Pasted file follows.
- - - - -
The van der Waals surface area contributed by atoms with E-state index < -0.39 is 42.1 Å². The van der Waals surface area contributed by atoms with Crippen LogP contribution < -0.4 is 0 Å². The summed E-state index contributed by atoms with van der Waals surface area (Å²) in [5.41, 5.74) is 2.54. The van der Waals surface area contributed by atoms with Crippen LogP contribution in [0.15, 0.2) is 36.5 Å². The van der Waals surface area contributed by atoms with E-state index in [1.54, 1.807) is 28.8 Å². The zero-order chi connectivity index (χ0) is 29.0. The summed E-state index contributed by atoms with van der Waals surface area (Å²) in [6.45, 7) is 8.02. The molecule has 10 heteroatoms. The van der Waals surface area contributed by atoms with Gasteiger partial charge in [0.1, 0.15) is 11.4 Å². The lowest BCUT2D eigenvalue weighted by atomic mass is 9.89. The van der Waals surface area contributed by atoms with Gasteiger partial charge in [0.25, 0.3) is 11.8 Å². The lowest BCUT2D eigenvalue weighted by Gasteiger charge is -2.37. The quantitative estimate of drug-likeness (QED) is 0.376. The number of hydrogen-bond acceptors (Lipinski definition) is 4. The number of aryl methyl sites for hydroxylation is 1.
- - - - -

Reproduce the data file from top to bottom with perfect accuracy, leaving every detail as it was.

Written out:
The van der Waals surface area contributed by atoms with E-state index < -0.39 is 42.1 Å². The van der Waals surface area contributed by atoms with Crippen LogP contribution < -0.4 is 0 Å². The summed E-state index contributed by atoms with van der Waals surface area (Å²) in [5.41, 5.74) is 2.54. The van der Waals surface area contributed by atoms with Crippen LogP contribution in [0.15, 0.2) is 36.5 Å². The van der Waals surface area contributed by atoms with E-state index in [1.54, 1.807) is 28.8 Å². The zero-order chi connectivity index (χ0) is 29.0. The summed E-state index contributed by atoms with van der Waals surface area (Å²) in [6.45, 7) is 8.02. The molecule has 10 heteroatoms. The van der Waals surface area contributed by atoms with Gasteiger partial charge in [0.1, 0.15) is 11.4 Å². The lowest BCUT2D eigenvalue weighted by atomic mass is 9.89. The van der Waals surface area contributed by atoms with Gasteiger partial charge in [0.25, 0.3) is 11.8 Å². The lowest BCUT2D eigenvalue weighted by Gasteiger charge is -2.37. The quantitative estimate of drug-likeness (QED) is 0.376. The number of hydrogen-bond acceptors (Lipinski definition) is 4. The number of aryl methyl sites for hydroxylation is 1.